In his State of the State, Governor Bill Haslam (R) proposed a plan that he called “The Tennessee Promise,” a program that would allow high school graduates to attend a community college or college of applied technology for free for the first two years. The governor suggested the state of Tennessee, which he noted is ranked as the top state in the country for academic achievement, could pay for the program with an endowment taken from the state’s lottery reserve.
“The Tennessee Promise is an ongoing commitment to every student from every kindergartner to every high school senior,” Haslam said to the Tennessee House chamber on Monday night. “If we want jobs for Tennesseans, we have to make sure that Tennesseans are ready for jobs.”
The program could be seen as a model for tackling the high costs of college tuition in the country. Making college free may be more reasonable than many people think. The government currently spends over $104 billion on student loans and $22.75 billion through tax breaks and incentives aimed at making the cost of college more manageable. The estimated cost of the government providing free higher education ends up at around $127 billion, meaning it could come close to breaking even.
Such proposals could not come at a better time, as the cost of a public four-year college has risen 27 percent over the last five years. A record number of Americans have incurred student loan debt, with one out of every eight of those Americans in default.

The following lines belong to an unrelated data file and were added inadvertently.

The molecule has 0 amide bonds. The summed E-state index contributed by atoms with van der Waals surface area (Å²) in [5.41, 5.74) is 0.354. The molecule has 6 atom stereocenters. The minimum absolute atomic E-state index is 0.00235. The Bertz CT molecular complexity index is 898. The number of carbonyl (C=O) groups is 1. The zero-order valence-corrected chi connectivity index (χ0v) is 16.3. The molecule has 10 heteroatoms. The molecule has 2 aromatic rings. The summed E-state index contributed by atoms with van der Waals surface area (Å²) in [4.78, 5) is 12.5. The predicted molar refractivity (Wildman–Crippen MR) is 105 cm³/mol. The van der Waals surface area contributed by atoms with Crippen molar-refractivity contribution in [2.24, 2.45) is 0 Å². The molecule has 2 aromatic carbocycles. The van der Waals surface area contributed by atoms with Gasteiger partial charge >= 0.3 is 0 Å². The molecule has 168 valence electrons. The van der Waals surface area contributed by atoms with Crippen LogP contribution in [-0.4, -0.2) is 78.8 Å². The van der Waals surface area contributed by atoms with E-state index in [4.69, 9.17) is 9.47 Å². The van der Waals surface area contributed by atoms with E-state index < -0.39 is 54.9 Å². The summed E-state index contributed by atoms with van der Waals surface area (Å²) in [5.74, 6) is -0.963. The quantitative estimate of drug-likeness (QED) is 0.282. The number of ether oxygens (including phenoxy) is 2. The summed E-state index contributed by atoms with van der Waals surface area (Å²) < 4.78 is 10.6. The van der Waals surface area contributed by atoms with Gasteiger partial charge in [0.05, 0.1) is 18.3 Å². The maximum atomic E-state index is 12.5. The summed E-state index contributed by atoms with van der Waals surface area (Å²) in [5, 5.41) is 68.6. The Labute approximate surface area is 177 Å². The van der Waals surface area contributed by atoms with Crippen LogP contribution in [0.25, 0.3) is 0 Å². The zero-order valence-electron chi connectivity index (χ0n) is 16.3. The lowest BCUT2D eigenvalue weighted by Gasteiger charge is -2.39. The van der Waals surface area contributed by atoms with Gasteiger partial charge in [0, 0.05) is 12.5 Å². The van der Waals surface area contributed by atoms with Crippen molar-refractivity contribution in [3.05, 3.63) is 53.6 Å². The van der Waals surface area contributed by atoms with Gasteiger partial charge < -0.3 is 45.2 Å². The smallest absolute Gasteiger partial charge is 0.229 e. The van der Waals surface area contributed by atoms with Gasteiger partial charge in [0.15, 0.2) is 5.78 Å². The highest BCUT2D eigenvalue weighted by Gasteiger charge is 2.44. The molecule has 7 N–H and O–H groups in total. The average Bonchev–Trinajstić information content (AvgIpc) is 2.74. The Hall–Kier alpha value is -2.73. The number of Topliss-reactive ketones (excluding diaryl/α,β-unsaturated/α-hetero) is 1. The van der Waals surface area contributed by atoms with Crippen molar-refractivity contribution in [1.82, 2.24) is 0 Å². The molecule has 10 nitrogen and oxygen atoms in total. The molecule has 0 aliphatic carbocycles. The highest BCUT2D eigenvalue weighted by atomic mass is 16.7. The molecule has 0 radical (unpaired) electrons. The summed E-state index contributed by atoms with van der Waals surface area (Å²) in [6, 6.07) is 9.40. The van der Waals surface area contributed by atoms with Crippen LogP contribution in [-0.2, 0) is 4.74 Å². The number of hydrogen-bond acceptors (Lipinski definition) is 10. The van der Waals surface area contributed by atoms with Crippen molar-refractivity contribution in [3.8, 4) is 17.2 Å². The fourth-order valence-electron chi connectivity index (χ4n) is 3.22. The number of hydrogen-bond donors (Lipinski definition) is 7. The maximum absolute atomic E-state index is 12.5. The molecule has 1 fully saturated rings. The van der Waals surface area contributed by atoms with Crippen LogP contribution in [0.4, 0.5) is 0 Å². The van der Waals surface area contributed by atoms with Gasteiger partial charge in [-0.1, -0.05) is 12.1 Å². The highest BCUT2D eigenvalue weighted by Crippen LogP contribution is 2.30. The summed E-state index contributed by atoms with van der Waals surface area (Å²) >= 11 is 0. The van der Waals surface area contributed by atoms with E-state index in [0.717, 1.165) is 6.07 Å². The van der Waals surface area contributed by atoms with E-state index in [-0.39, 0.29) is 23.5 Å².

Yet university graduates make as much as 85 percent more than the average high school graduate and currently experience an unemployment rate of only 3.8 percent compared to 7.6 percent for high school graduates.
“I think it’s very innovative,” said State Senator Becky Duncan Massey (R) who, along with other members of the Tennessee legislature, has expressed her approval for the program. “We’ll be the first state in the country to offer free college education.”
The proposal would also mean a change to the state’s current scholarship program, changing the amount received by a qualifying student in a four-year institution from $4,000 a year to $3,000 for the first two years and $5,000 for the latter two.